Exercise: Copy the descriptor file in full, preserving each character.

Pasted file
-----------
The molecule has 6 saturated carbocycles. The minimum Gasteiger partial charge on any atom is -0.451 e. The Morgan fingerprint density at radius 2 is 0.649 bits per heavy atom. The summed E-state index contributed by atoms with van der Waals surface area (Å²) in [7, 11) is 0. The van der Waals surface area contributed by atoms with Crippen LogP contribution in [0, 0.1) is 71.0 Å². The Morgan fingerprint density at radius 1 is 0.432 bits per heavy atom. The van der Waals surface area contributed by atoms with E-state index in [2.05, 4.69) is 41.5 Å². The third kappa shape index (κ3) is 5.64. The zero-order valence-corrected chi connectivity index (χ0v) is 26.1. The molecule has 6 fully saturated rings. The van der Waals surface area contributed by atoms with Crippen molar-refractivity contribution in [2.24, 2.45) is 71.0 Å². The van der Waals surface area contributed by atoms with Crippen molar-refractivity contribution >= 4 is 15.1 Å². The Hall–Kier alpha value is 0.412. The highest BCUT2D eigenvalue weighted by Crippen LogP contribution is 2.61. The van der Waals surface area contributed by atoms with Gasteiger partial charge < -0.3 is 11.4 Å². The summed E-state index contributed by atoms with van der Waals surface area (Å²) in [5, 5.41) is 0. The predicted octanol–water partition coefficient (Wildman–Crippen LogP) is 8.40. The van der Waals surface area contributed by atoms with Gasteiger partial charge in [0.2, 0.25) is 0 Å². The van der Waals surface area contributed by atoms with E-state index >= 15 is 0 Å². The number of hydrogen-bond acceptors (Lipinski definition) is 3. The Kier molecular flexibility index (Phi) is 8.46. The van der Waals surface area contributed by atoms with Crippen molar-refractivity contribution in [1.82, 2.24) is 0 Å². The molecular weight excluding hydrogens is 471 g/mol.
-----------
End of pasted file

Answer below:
The molecule has 6 saturated carbocycles. The minimum Gasteiger partial charge on any atom is -0.451 e. The Morgan fingerprint density at radius 2 is 0.649 bits per heavy atom. The summed E-state index contributed by atoms with van der Waals surface area (Å²) in [7, 11) is 0. The van der Waals surface area contributed by atoms with Crippen LogP contribution in [0, 0.1) is 71.0 Å². The Morgan fingerprint density at radius 1 is 0.432 bits per heavy atom. The van der Waals surface area contributed by atoms with E-state index in [2.05, 4.69) is 41.5 Å². The third kappa shape index (κ3) is 5.64. The zero-order valence-corrected chi connectivity index (χ0v) is 26.1. The molecule has 6 fully saturated rings. The van der Waals surface area contributed by atoms with Crippen molar-refractivity contribution in [2.24, 2.45) is 71.0 Å². The van der Waals surface area contributed by atoms with Crippen molar-refractivity contribution >= 4 is 15.1 Å². The Hall–Kier alpha value is 0.412. The highest BCUT2D eigenvalue weighted by Crippen LogP contribution is 2.61. The van der Waals surface area contributed by atoms with Gasteiger partial charge < -0.3 is 11.4 Å². The summed E-state index contributed by atoms with van der Waals surface area (Å²) in [5, 5.41) is 0. The predicted octanol–water partition coefficient (Wildman–Crippen LogP) is 8.40. The van der Waals surface area contributed by atoms with Gasteiger partial charge in [0.2, 0.25) is 0 Å². The van der Waals surface area contributed by atoms with E-state index >= 15 is 0 Å². The number of hydrogen-bond acceptors (Lipinski definition) is 3. The Kier molecular flexibility index (Phi) is 8.46. The van der Waals surface area contributed by atoms with Crippen molar-refractivity contribution in [1.82, 2.24) is 0 Å². The molecular weight excluding hydrogens is 471 g/mol.